A health insurance invoice is used by health insurance providers to bill patients for premiums and coinsurance payments that are due. Invoices are also a useful source of information for members when it comes time to file an annual federal tax return.
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Health insurance gives a person the comfort to know that medical and surgical expenses are covered in the event something unfortunate occurs in their life. By paying a monthly rate, or a premium, an individual can be covered up to a certain amount. The higher the monthly premium, the more coverage an individual can obtain. An individual can compare plans through the health insurance marketplace to see which compliments their situation and life best. (Source: Census.gov)
The majority of the population has private health insurance (67.2%) obtained through their employer. Many others obtain their health insurance through the government (37.7%) or what is called the Marketplace. Health insurance must be purchased during the open enrollment period when using the Marketplace, which typically occurs from November 1st to December 15th. Health insurance can still be purchased after the deadline, but it will be much more difficult. Health insurance rates are often defined by how well the economy is doing, as rates tend to go with the flow of economic trends.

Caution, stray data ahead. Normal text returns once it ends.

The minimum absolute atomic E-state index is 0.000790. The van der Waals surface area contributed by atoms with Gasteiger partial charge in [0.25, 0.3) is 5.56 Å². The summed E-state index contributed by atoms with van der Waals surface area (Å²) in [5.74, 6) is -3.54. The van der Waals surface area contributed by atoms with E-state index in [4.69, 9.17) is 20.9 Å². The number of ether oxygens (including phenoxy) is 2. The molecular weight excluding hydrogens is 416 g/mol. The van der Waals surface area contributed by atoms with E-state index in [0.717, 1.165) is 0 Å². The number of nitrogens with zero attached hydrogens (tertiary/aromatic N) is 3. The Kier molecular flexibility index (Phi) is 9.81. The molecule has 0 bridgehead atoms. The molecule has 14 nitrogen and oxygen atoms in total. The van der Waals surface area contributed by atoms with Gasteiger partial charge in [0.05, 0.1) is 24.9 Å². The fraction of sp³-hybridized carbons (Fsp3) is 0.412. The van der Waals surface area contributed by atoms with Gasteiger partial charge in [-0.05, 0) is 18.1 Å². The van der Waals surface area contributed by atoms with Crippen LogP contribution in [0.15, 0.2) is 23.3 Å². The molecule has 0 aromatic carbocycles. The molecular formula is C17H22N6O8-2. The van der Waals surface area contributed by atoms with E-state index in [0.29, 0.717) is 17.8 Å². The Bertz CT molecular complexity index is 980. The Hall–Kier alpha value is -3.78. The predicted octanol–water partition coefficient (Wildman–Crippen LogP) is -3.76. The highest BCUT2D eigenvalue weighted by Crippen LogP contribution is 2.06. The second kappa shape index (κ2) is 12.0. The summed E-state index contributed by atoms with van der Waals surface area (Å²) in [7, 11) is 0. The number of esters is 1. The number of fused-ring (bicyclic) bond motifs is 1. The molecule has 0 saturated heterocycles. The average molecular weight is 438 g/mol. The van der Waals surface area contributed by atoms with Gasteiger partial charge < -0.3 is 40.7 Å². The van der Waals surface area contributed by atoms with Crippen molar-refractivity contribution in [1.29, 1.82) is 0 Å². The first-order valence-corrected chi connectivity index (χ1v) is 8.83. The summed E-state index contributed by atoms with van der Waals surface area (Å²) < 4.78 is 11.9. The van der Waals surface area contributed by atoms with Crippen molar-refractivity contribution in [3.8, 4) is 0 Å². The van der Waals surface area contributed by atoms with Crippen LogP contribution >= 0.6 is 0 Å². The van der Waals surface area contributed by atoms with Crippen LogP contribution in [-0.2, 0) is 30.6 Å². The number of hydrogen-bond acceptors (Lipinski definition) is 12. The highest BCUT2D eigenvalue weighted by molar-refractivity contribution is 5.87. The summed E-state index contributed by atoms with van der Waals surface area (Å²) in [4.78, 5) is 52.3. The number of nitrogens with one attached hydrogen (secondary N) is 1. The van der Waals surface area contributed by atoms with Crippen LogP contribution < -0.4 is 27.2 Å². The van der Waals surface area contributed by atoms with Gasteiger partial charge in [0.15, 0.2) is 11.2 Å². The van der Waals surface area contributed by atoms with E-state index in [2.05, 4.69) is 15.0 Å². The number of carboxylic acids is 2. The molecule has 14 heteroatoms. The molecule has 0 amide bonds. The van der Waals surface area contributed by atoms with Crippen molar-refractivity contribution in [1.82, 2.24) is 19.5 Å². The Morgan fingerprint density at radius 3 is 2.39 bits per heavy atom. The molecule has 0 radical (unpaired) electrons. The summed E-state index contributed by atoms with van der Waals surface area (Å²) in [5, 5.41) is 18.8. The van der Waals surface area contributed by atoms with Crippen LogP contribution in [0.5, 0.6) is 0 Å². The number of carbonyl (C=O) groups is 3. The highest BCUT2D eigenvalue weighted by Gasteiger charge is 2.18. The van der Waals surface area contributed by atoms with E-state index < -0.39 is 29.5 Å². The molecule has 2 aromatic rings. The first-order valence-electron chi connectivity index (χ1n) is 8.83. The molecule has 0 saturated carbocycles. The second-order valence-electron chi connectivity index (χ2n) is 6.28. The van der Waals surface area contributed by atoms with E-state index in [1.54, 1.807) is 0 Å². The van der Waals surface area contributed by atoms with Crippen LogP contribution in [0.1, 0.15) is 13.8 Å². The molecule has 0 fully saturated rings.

The cost of health insurance comes down to three major questions:
1. What is the size of your family? – Single, non-married people pay the most. The larger the family, the greater the chance of qualifying for a subsidy to lower the overall cost.
2. What is your household income – A household with low income can qualify for more credit through a subsidy, and a household with high income should have no problems finding and paying for health insurance.
3. What is the average price per plan in your State? – Depending on what state you live in, prices for plans will vary. Other factors that decide how much a person pays depends on the coinsurance and co-pay, which are out-of-pocket expenses related to your health insurance plan.
Coinsurance – Amount that you share with your health insurance company when paying for medical expenses after your deductible has been reached. For example, if a patient gets a bill for $100,000 and has agreed to pay a 20% coinsurance rate, the patient would be responsible for paying $20,000 while the insurance company would be $80,000.
Copay – A set fee amount for every time a medical expense is rendered.
The higher the deductible, the lower the monthly premium payment. The lower the deductible, the higher your monthly premium will be. A deductible is the amount a member must pay before their health insurance will pay for the remaining cost. Healthy people tend to have higher deductibles and lower premiums as they do not expect to encounter medical issues. These types of plans are seen as emergency plans. Due to the greater chance of medical problems, older people pay higher monthly premiums to mitigate the large out-of-pocket expenses after a major surgery or operation.
If a member receives a medical bill for $20,000 and has a deductible of $4,000, the member must pay the first $4,000 of that bill before the insurance company pays for the remaining $16,000. The good news: once a deductible has been paid, the insurance company is responsible for paying all future medical bills within that year.